• The average experienced player who is already used to playing the game, but checks the rules of the game for reference. (how many cards do you start with, where are the guards standing, what actions are needed when you move to the next phase, etc.)
    For this reader it is important that these types of rules can be found quickly and clearly. Make separate columns or images for this and use lists.
  • The experienced player who want to use the rules of the game for looking up certain edge cases.
    The only interest to this reader is that the text is complete and complete. Each edge case must be able to be analyzed using the rules of the game. Even if you never ran into something during playtesting, when thousands of people start playing your game, someone will eventually run into that edge case.

Your text should serve each of these audiences.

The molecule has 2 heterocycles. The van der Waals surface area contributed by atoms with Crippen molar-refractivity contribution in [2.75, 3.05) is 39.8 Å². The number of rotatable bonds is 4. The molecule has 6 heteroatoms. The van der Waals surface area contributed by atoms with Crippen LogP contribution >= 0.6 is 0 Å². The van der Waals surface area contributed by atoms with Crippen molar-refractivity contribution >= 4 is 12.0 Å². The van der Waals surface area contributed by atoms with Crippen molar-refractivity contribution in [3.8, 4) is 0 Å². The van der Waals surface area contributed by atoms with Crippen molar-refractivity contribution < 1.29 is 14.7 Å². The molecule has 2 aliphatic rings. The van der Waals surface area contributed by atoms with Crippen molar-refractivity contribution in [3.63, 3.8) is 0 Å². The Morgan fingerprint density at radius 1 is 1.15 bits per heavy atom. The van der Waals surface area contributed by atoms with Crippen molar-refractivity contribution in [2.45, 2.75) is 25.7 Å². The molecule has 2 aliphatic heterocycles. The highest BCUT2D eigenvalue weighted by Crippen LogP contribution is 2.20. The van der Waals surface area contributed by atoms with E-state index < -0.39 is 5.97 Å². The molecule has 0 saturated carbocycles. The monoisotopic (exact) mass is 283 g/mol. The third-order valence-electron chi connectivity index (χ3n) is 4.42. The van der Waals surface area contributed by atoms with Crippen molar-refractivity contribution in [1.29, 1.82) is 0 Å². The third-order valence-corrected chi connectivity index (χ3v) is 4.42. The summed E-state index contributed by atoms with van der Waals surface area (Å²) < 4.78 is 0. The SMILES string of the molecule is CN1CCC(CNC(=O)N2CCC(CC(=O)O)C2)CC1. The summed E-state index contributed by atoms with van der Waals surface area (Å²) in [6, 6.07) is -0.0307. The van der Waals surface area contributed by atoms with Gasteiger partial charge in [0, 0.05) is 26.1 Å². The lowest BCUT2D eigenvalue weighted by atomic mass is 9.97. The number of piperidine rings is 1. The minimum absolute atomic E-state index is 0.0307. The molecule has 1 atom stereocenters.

Of course, if you can, you should give the rules of the game an attractive design. Most games have a rulebook in the same atmosphere as the game itself. However, it is not always necessary to make, for example, a front page with the title of your game. You do not have to promote your game again via the game rules. If you use all the space for the rules of the game, you avoid the need for extra paper and you can minimize the production costs and weight of your game.

Also remember that for the rules of the game you have to use a font that is no smaller than 10 to keep the text legible for everyone. Also make sure that the text itself has a calm background.

How did this go with us?

Via the internet you can easily come into contact with great people who can and want to help you with everything. Fortunately, we also received a lot of help for writing our rules of the game. After a number of people had checked our first versions almost everything has been rewritten and it is now at a point where they are close to 'complete, correct and readable'. View the rules of the “Tomb of RashaAt the time of writing this article. That means completely bare layout. You can read the current game rules here find.

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Your article helped me a lot, is there any more related content? Thanks!

Moses Beernaert

hello my little nigers


Thank you

Last edited 1 month ago by moses

Thanks for sharing. I read many of your blog posts, cool, your blog is very good.